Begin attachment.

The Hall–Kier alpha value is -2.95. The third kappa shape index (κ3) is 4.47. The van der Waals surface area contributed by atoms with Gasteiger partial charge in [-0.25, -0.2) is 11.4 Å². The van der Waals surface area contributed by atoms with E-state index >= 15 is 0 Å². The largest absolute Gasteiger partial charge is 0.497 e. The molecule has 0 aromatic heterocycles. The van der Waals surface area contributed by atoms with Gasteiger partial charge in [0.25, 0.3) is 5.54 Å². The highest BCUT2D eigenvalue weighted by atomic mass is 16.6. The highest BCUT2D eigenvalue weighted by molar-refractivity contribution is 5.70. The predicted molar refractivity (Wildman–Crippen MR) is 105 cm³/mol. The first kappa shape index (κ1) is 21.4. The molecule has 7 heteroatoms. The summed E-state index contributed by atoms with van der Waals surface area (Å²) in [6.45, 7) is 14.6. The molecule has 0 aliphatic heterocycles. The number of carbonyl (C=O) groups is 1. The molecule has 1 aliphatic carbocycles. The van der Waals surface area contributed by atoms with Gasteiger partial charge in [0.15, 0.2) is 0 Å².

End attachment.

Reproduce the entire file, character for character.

The Hall–Kier alpha value is -2.95. The third kappa shape index (κ3) is 4.47. The van der Waals surface area contributed by atoms with Gasteiger partial charge in [-0.25, -0.2) is 11.4 Å². The van der Waals surface area contributed by atoms with E-state index >= 15 is 0 Å². The largest absolute Gasteiger partial charge is 0.497 e. The molecule has 0 aromatic heterocycles. The van der Waals surface area contributed by atoms with Gasteiger partial charge in [0.25, 0.3) is 5.54 Å². The highest BCUT2D eigenvalue weighted by atomic mass is 16.6. The highest BCUT2D eigenvalue weighted by molar-refractivity contribution is 5.70. The predicted molar refractivity (Wildman–Crippen MR) is 105 cm³/mol. The first kappa shape index (κ1) is 21.4. The molecule has 7 heteroatoms. The summed E-state index contributed by atoms with van der Waals surface area (Å²) in [6.45, 7) is 14.6. The molecule has 0 aliphatic heterocycles. The number of carbonyl (C=O) groups is 1. The molecule has 1 aliphatic carbocycles. The van der Waals surface area contributed by atoms with Gasteiger partial charge in [0.15, 0.2) is 0 Å².